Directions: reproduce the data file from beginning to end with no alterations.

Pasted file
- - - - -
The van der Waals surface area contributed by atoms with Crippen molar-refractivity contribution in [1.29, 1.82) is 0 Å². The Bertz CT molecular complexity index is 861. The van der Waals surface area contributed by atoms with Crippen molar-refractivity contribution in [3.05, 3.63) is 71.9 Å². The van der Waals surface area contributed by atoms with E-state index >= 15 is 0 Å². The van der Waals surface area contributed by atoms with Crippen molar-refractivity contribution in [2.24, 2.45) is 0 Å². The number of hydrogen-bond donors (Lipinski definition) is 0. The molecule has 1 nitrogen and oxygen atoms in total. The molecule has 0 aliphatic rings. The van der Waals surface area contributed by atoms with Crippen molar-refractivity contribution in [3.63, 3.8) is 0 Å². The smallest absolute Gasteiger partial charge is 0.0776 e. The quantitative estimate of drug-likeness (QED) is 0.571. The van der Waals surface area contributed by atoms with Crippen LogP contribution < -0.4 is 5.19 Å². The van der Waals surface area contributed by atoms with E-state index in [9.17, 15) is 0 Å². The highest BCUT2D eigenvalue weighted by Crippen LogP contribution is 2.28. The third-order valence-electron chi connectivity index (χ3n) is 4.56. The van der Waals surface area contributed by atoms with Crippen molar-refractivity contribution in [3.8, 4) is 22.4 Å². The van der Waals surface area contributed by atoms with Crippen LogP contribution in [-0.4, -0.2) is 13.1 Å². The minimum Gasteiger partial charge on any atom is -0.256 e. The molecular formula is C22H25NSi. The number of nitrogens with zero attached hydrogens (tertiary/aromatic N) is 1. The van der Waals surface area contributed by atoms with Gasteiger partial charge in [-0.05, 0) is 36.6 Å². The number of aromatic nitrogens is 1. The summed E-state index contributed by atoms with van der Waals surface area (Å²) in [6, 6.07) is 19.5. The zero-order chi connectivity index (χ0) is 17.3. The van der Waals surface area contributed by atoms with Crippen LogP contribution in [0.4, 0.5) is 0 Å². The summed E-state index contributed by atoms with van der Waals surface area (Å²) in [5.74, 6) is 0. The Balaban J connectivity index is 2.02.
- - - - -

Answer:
The van der Waals surface area contributed by atoms with Crippen molar-refractivity contribution in [1.29, 1.82) is 0 Å². The Bertz CT molecular complexity index is 861. The van der Waals surface area contributed by atoms with Crippen molar-refractivity contribution in [3.05, 3.63) is 71.9 Å². The van der Waals surface area contributed by atoms with E-state index >= 15 is 0 Å². The van der Waals surface area contributed by atoms with Crippen molar-refractivity contribution in [2.24, 2.45) is 0 Å². The number of hydrogen-bond donors (Lipinski definition) is 0. The molecule has 1 nitrogen and oxygen atoms in total. The molecule has 0 aliphatic rings. The van der Waals surface area contributed by atoms with Crippen molar-refractivity contribution in [3.63, 3.8) is 0 Å². The smallest absolute Gasteiger partial charge is 0.0776 e. The quantitative estimate of drug-likeness (QED) is 0.571. The van der Waals surface area contributed by atoms with Crippen LogP contribution < -0.4 is 5.19 Å². The van der Waals surface area contributed by atoms with E-state index in [9.17, 15) is 0 Å². The highest BCUT2D eigenvalue weighted by Crippen LogP contribution is 2.28. The third-order valence-electron chi connectivity index (χ3n) is 4.56. The van der Waals surface area contributed by atoms with Crippen molar-refractivity contribution in [3.8, 4) is 22.4 Å². The van der Waals surface area contributed by atoms with Crippen LogP contribution in [-0.4, -0.2) is 13.1 Å². The minimum Gasteiger partial charge on any atom is -0.256 e. The molecular formula is C22H25NSi. The number of nitrogens with zero attached hydrogens (tertiary/aromatic N) is 1. The van der Waals surface area contributed by atoms with Gasteiger partial charge in [-0.05, 0) is 36.6 Å². The number of aromatic nitrogens is 1. The summed E-state index contributed by atoms with van der Waals surface area (Å²) in [6, 6.07) is 19.5. The zero-order chi connectivity index (χ0) is 17.3. The van der Waals surface area contributed by atoms with Crippen LogP contribution in [0.4, 0.5) is 0 Å². The summed E-state index contributed by atoms with van der Waals surface area (Å²) in [5.74, 6) is 0. The Balaban J connectivity index is 2.02.